Published on February 11th, 2018 | by Sunit Nandi


Social Media and Your Small Business — Is it Worth All the Fuss?

If you’re a small-business owner you’ve probably spent a lot of time lately on social media. You’re either fine tuning the look, writing or procuring content, managing posts, responding to comments and worrying about your strategies. You know how important social media is for your small business. But is all the time you’re spending on Facebook, Twitter, YouTube and the rest worth it?

There’s no question that refining, tweaking and participating in social media accounts is an ongoing process. Let’s say you’ve already created an “about” description (for an example, check out the “about section” of the Talus Payments YouTube Channel) to tell visitors what your business is and does. You’ve used keywords and phrases to optimize for search engines. And, you respond quickly to customer and prospect messages. What else should you be doing?

There’s also no question that engaging in social media is time-consuming. You may be asking yourself whether all the effort required to create and maintain a strong social media presence is worth it. Aside from the statistics and experts espousing the benefits, small businesses are indeed finding success with social media. Here are some of their stories and lessons you can learn to make your plans more effective.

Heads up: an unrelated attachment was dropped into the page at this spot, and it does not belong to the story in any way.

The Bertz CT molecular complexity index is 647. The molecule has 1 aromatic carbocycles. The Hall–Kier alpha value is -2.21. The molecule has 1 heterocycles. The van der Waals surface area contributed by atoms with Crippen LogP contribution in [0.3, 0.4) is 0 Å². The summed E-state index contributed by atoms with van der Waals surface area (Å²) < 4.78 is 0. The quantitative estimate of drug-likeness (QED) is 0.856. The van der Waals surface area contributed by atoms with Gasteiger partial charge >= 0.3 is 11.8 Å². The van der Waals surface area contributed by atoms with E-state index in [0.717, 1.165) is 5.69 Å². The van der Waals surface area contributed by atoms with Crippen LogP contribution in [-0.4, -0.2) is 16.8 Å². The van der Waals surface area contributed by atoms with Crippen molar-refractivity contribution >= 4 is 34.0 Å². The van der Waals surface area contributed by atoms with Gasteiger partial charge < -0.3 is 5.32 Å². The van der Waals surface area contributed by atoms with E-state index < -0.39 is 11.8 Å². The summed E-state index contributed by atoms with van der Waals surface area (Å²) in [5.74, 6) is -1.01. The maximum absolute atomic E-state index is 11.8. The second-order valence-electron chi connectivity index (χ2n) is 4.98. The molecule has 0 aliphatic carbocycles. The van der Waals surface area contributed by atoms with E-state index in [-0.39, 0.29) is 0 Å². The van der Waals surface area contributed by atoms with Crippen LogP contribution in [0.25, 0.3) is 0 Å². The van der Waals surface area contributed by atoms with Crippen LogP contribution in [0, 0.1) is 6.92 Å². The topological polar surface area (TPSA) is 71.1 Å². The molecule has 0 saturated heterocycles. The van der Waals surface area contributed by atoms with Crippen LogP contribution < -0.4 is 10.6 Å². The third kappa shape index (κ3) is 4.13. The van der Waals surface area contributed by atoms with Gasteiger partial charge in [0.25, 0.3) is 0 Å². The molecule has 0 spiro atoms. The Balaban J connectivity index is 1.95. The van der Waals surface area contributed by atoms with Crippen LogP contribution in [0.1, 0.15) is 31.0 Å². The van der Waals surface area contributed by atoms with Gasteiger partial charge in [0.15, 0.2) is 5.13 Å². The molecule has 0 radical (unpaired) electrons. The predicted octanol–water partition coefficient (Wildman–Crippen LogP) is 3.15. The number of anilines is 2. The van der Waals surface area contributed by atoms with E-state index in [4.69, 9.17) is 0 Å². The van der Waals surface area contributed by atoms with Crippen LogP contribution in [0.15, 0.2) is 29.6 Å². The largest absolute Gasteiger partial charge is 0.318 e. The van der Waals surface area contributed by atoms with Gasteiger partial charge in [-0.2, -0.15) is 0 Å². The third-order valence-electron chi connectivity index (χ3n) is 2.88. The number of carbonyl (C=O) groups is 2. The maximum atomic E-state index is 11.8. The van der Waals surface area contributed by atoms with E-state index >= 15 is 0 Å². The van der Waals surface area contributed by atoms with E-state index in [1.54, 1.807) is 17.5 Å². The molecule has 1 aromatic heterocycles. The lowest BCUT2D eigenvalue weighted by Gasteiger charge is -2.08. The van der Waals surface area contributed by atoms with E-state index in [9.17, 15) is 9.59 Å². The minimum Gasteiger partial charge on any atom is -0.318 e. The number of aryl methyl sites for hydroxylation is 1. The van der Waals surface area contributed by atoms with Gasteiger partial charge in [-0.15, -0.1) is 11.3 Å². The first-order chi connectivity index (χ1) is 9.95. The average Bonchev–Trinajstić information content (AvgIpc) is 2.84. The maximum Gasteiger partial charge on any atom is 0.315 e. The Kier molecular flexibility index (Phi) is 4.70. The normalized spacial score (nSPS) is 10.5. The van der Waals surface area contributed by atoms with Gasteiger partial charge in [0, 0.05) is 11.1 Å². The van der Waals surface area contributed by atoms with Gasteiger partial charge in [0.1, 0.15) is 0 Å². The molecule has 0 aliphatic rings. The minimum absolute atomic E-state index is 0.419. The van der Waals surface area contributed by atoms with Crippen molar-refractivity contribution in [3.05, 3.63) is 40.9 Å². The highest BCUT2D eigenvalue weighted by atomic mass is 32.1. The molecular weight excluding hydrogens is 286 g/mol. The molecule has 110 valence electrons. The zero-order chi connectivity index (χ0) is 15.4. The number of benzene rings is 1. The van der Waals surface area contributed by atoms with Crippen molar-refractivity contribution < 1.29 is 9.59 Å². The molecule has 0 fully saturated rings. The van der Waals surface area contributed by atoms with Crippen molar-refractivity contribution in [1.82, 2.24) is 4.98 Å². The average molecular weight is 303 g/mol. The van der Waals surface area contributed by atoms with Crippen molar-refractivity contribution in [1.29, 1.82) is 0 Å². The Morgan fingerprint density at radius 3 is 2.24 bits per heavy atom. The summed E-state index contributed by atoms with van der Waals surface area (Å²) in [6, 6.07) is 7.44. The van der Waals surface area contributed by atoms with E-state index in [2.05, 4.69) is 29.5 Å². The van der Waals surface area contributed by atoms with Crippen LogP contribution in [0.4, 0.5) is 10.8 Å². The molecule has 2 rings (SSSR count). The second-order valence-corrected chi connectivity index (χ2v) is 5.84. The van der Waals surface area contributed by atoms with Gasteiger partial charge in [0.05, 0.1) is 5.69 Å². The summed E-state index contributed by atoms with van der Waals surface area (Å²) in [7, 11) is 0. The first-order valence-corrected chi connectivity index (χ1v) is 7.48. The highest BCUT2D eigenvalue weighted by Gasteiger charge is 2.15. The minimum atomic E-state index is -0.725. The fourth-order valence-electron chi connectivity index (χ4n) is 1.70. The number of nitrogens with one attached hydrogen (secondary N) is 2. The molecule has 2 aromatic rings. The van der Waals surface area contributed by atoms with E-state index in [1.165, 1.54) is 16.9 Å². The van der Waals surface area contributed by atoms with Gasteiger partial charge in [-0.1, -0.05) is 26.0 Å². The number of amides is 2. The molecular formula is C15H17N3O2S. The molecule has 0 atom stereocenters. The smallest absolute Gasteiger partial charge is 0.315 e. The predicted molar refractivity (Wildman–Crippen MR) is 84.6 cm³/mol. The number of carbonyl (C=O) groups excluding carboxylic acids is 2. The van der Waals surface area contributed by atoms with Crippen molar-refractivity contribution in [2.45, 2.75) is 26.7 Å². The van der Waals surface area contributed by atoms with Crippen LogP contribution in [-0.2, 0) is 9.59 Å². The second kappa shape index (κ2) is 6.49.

Smoke’s Poutinerie: From No Marketing Budget to $28 Million in Sales

Ryan Smolkin had a dream. He wanted to launch his own fast-food restaurant specializing in poutine, a Canadian dish consisting of french fries and various combinations of cheese curds and gravy toppings. He had $400,000 to get started but not one dollar of his startup money went toward advertising.

Smolkin opened his first restaurant in November 2008. And that’s when he went work on social media. He set up a company Facebook account and spent hours every night sending friend requests. Soon, he had 500 followers on Facebook and lines of customers waiting to get in the restaurant door.

In no time, Facebook friends invited their own friends to like the restaurant page and by the end of 2009 Smolkin had doubled his friend count. Currently the restaurant’s like count is over 42,000 and growing. There are more than 60 stores across Canada and locations in the United States as well.